NAHRO Fellowship

Purpose: NAHRO Fellows are honored because they have demonstrated, over a sustained period of time, their commitment to improve the housing conditions of their fellow citizens and/or the viability and sustainability of the communities in which they live and/or work. Award recipients may use the designation “NAHRO Fellow” professionally as a designation after their name, and may be called upon for mentoring and service to NAHRO and its members.

History: The Fellowship Program was established in 2007 by the NAHRO Board of Governors to honor members for their accumulated wisdom and mastery as seen by their achievements and their actions within their own communities.

Each nominee must:

  • Have been an individual or associate member of National NAHRO for at least three years.
  • Have at least 12 years of professional experience in housing and/or community development
  • Have graduated from a college or university or have a combination of professional training that demonstrates a commitment to self-improvement and professional development.
  • Be able to demonstrate significant contributions to the housing/cd fields in five of the eight categories including Association Mastery. Mastery in either the policy area or the practice area is also required.
  • Be willing to serve as a mentor.
  • Only pre-approved nominees should complete the application.

Endorsement Guidelines:

  • Current sitting Fellows shall make recommendations for nominations to the other Fellows by the end of the first quarter of the calendar year. The nominating Fellow will share with the group why the person should be nominated.
  • The nominating Fellow will mentor their nominee on how to best complete the application. Applications will be reviewed and judged in the third quarter.
  • Nominee will provide at least two, and no more than four, letters of recommendation from people within the community with a direct knowledge of the work and character of the nominee.

Other Guidelines:

  • All papers or published articles referenced in the application need to be research based.
  • In mastery sections, applicants need to not only site awards/nominations received, projects worked on, strategic plans created, etc. but also provide brief details of the project/program itself and the outcome.  How did it benefit the agency/organization/community?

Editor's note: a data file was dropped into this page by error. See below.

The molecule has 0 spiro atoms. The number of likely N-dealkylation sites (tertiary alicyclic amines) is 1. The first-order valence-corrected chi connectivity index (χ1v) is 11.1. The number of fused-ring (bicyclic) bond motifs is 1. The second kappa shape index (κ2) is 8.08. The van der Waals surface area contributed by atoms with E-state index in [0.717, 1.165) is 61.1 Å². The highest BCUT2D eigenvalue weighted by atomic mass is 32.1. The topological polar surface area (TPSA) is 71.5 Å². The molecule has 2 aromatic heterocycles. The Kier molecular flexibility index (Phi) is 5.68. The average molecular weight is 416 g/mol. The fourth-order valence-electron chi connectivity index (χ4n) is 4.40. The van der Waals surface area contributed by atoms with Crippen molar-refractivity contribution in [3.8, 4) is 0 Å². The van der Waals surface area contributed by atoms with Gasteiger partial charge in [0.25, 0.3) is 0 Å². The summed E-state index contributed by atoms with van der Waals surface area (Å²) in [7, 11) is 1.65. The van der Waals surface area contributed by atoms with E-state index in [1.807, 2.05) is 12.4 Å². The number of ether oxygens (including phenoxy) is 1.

Application Deadline and Fee:

Applications are due July 31. The fee for application is $75.00.

Benefits and Obligations of NAHRO Fellows: Upon admission into the NAHRO Fellowship, individuals will receive benefits befitting their contributions to the profession. They will also have an obligation to continue to support NAHRO, the profession and individual practitioners. These obligations and benefits are as follows:

  • Individuals may use the designation ‘NAHRO Fellow’ professionally as a designation after their name, in a manner consistent with guidelines approved by NAHRO;
  • NAHRO Fellows are expected to serve as mentors to impart their knowledge to the extent that their other business, family and personal obligations allow;
  • NAHRO Fellows are expected to continue to be involved in NAHRO, its program activities, conferences and instrumentalities, as appropriate;
  • NAHRO Fellows are expected to continue to uphold the code of professional conduct and any ethical standards specific to the NAHRO Fellowship which may be promulgated at a later date.
  • Individuals will be given the opportunity to participate in specific programs and activities of the NAHRO Fellowship, time and cost considered; and
  • Fellows will be called upon from time to time to serve NAHRO as jurors as needed to sustain the growth and development of the NAHRO Fellowship Program.

The Application Process will open on May 22 for pre-approved nominees.

Fellows Application Judging Criteria